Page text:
Jim  Helmick
fellow vet
Seattle Wa 98146 USA
for you & your family & friends...we didnt forget about you!...Rev 21 4&5.
Dec 25, 2010

Bob  George
355, TFW., 354, TFS. - Takhli, '68.
Hi 'Major,' (I know, you've been promoted) I visited the Traveling Wall, this past weekend and honored you and many friends, whom, I found there. I will never, forget, that Christmas Eve., listening, in vain, to the rescue, attempt and then again, on Christmas Day. I briefed, your flight that day, at Intel and my heart broke, when you didn't return. Sleep well, my friend & hero, you will, never be forgotten, Bob.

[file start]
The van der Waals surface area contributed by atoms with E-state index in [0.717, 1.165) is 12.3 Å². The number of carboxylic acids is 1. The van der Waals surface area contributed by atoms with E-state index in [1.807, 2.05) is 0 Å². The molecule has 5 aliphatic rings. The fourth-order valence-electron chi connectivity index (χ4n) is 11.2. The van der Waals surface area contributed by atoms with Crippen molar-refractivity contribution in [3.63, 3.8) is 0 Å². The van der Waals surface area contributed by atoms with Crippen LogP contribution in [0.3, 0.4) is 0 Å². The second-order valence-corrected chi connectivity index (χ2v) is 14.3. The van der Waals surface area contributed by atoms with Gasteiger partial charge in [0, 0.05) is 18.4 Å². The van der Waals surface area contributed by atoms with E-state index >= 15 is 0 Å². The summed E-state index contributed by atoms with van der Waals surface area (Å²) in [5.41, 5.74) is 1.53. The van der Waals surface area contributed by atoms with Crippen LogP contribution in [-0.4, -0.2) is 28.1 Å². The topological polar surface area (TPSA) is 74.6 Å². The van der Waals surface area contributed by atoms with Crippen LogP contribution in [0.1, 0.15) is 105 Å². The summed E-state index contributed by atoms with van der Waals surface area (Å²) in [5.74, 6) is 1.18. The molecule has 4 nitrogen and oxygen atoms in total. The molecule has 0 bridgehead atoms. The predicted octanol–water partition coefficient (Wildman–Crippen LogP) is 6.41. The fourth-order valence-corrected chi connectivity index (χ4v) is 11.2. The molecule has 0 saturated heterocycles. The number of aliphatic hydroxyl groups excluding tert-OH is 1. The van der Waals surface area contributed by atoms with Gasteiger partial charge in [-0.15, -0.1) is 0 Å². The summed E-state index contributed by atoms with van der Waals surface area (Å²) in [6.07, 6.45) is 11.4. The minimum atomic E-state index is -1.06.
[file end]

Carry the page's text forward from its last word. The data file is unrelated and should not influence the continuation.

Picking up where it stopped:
Apr 2, 2010

Page: of 4 [  Back  | Next  ]

Search the Wall | Todays Wall Birthdays | Todays Wall Casualties | Photo Gallery | Literary Section | Women on the Wall | Medal of Honor | Casualty Summaries | Wall Information Page | Names on the Wall | FAQ | Bracelet Exchange | Link to The Wall-USA | Favorite Links | The Guestbook | Message Center | Support The Wall-USA | Contact Us